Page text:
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Apple may be forced to make a massive change to how iPhones handle photos

The EU claims Apple is not complying with the DMA.
By

Published onApril 2, 2024

Apple iPhone 15 Pro camera housing close
TL;DR
  • A comment made by European Commission head Margrethe Vestager could require Apple to do a massive rewriting of iOS.
  • Vestager’s remark suggests that iPhone owners should be able to uninstall any app and change the default, including the Photos app.
  • The Photos app is system-level software that’s integrated throughout the entire OS.

The Digital Markets Act (DMA) has had major implications on how Apple’s products operate in the EU. For example, Apple was forced to give iPhone owners in the EU the ability to install and use third-party marketplaces on the platform. A recent remark from European Commission head Margrethe Vestager could now fundamentally change how iOS handles photos.

The European Commission recently published remarks from two of its leaders Margrethe Vestager and Thierry Breton in regards to noncompliance with the DMA. Spotted by Daring Fireball’s John Gruber, Vestager brings up how Apple has failed to fully comply with the regulation.

In the remark, Vestager states:

Under Article 6(3) of the DMA, gatekeepers have an obligation to enable easy uninstallation of apps and easy change of default settings. They must also display a choice screen. Apple’s compliance model does not seem to meet the objectives of this obligation … Apple also failed to make several apps un-installable (one of them would be Photos) and prevents end-users from changing their default status (for example Cloud), as required by the DMA.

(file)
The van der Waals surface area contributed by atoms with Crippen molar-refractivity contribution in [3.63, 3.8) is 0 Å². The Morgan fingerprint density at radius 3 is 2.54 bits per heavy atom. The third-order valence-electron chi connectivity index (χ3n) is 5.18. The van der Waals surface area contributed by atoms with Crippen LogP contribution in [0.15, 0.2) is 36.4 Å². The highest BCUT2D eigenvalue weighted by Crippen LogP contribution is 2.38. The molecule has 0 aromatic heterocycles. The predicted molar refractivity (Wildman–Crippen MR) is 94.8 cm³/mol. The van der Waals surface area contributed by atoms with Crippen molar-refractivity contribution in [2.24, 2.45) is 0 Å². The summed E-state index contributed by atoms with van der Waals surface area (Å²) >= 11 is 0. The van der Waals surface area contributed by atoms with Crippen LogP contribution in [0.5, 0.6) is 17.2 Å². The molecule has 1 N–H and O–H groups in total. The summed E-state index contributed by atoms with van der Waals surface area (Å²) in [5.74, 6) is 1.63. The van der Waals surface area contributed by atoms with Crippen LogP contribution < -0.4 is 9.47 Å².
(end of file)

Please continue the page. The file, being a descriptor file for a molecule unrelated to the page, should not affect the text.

The remark suggests that Apple should make it so that any app on its platform is uninstallable. And the passing mention of the Photos app, hints that Vestager believes this app should be uninstallable as well.

As Gruber points out, this would not be an easy task for the company as the Photos app is system-level software. It would require Apple to perform a massive rewriting of the operating system. According to Gruber:

Photos is not just an app on iOS; it’s the system-level interface to the camera roll. This is integrated throughout the entire iOS system, with per-app permission prompts to grant differing levels of access to your photos.
Vestager is saying that to be compliant with the DMA, Apple needs to allow third-party apps to serve as the system-level image library and camera roll. That is a monumental demand, and I honestly don’t even know how such a demand could be squared with system-wide permissions for photo access.

Although Vestager mentions the Photos app, it’s unknown if the European Commission will force Apple to make this specific change. If it does, it wouldn’t be surprising if Apple started questioning whether to stay in the EU or not.

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